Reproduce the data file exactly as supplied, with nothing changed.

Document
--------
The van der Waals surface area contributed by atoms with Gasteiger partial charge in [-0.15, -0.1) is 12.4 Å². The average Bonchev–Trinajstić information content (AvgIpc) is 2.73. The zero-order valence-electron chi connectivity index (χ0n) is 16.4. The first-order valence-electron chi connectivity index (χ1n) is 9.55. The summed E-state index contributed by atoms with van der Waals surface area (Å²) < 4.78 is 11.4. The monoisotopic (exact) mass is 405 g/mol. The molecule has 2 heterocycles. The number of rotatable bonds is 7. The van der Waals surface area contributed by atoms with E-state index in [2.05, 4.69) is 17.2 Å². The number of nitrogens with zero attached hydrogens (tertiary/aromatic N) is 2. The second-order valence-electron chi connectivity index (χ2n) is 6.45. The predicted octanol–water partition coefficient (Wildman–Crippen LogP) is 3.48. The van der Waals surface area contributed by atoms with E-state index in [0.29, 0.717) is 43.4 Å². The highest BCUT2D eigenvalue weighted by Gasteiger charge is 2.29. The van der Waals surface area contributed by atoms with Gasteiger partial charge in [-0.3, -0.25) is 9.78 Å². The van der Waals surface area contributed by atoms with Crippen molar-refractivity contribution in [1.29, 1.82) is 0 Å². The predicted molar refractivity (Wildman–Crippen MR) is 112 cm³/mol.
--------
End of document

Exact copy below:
The van der Waals surface area contributed by atoms with Gasteiger partial charge in [-0.15, -0.1) is 12.4 Å². The average Bonchev–Trinajstić information content (AvgIpc) is 2.73. The zero-order valence-electron chi connectivity index (χ0n) is 16.4. The first-order valence-electron chi connectivity index (χ1n) is 9.55. The summed E-state index contributed by atoms with van der Waals surface area (Å²) < 4.78 is 11.4. The monoisotopic (exact) mass is 405 g/mol. The molecule has 2 heterocycles. The number of rotatable bonds is 7. The van der Waals surface area contributed by atoms with E-state index in [2.05, 4.69) is 17.2 Å². The number of nitrogens with zero attached hydrogens (tertiary/aromatic N) is 2. The second-order valence-electron chi connectivity index (χ2n) is 6.45. The predicted octanol–water partition coefficient (Wildman–Crippen LogP) is 3.48. The van der Waals surface area contributed by atoms with E-state index in [0.29, 0.717) is 43.4 Å². The highest BCUT2D eigenvalue weighted by Gasteiger charge is 2.29. The van der Waals surface area contributed by atoms with Gasteiger partial charge in [-0.3, -0.25) is 9.78 Å². The van der Waals surface area contributed by atoms with Crippen molar-refractivity contribution in [1.29, 1.82) is 0 Å². The predicted molar refractivity (Wildman–Crippen MR) is 112 cm³/mol.